Thursday, January 28 2016, 7:30 AM in Tokyo, Japan.
I wake up to my alarm clock as usual, preparing to go to the Nihon Ki-in headquarters in Ichigaya for my first day as an official game transcriber. Before my morning shower, I turn on my computer and check the news headlines of the day:
“Maybe it was a low-handicap match?” *reads a bit* “Wait, seems that’s not it, they were even games by Chinese rules.”
“…No, it’s not April 1st yet.”
“Maybe it’s a marketing ruse?”
“No, that’s not it either, they have too many important people commenting on the match.”
“Wow, I really am living in the future.”
Just a few weeks ago, I gave a television interview to Yle, Finland’s national public-broadcasting company, confidently saying that go-playing AI would definitely catch up to top human players, but that it might yet take dozens of years. It seems I cannot help but correct my statement.
Fan Hui, a Chinese professional 2 dan now living in France, is perhaps not at the very top of the go world, but he is reasonably high up there. A go-playing AI defeating him 5-0 surely implies a playing strength comparable to professional players. In Fan Hui’s defense, too, the five games played were perhaps not the best show of his skill. Apparently five unofficial matches were also played, which Google’s AlphaGo won 3-2.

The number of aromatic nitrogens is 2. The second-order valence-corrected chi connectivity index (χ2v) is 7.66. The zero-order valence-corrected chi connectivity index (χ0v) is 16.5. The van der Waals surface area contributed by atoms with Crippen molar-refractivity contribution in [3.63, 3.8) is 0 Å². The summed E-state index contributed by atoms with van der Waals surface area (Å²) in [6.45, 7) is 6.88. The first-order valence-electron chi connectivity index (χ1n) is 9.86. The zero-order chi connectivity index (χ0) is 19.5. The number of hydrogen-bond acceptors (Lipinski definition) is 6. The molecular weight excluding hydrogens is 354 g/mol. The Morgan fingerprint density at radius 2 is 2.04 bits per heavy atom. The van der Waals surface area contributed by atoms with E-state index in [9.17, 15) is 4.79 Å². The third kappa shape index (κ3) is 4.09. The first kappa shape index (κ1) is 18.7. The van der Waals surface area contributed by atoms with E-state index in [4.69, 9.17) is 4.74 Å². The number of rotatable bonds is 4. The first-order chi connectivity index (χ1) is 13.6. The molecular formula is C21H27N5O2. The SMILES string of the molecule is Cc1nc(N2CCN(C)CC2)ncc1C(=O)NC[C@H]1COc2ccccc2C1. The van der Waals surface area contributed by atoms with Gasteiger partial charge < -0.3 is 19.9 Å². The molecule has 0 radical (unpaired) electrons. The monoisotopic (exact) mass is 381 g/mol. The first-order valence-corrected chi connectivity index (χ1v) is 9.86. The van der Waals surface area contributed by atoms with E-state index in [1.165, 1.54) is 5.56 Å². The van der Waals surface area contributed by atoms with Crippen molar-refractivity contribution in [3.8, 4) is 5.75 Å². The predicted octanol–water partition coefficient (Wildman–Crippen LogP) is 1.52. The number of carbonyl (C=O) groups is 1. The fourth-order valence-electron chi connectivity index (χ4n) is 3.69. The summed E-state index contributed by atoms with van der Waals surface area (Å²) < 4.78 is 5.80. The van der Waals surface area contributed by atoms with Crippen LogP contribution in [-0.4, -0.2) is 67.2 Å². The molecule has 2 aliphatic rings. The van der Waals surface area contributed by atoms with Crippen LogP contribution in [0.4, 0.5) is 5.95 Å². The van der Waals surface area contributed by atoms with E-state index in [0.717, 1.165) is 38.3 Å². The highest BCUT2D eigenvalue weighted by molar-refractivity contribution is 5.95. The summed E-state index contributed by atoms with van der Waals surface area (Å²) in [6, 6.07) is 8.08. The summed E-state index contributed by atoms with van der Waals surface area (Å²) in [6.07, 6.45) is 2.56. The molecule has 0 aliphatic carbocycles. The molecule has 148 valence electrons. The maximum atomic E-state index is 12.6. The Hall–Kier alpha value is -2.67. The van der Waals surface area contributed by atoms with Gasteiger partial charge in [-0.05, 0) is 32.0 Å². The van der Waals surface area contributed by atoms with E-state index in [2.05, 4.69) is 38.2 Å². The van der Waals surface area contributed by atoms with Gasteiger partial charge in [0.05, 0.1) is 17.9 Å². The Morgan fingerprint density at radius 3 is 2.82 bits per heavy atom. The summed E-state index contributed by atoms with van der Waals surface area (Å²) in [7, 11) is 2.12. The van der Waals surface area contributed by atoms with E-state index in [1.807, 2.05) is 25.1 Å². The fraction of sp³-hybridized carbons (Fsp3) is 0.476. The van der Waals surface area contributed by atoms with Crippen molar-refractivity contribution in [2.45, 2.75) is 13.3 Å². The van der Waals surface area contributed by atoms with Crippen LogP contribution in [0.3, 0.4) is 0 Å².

In March 2016, AlphaGo is set to play against Lee Sedol, widely considered the current strongest human player. My personal assessment is that Lee Sedol will still win the match, with 4-1 or 5-0 sounding like plausible outcomes. However, AlphaGo’s match with Fan Hui was played in October 2015, and they say the AI is constantly getting stronger, so I might yet have to correct myself about this prediction as well… And even if Lee Sedol wins the match, in a year or two the situation may get reversed anyway.
The news was noticed in Japanese professional circles as well. When I was setting up the computer for transcribing, I overheard two professionals talking along the lines of “Did you read the news?” “Yes, it seems it was a Chinese professional, I wonder how strong he is.”
Finally, in case the reader is interested in what I thought of AlphaGo’s play, here are some comments jotted down by me about the first game in the five-game series! Enjoy!
PS. Personally, I’m all for go-playing AI getting stronger than humans. Once the AI get strong enough that they don’t copy human tactics anymore, we’re really getting to find out what the game is about!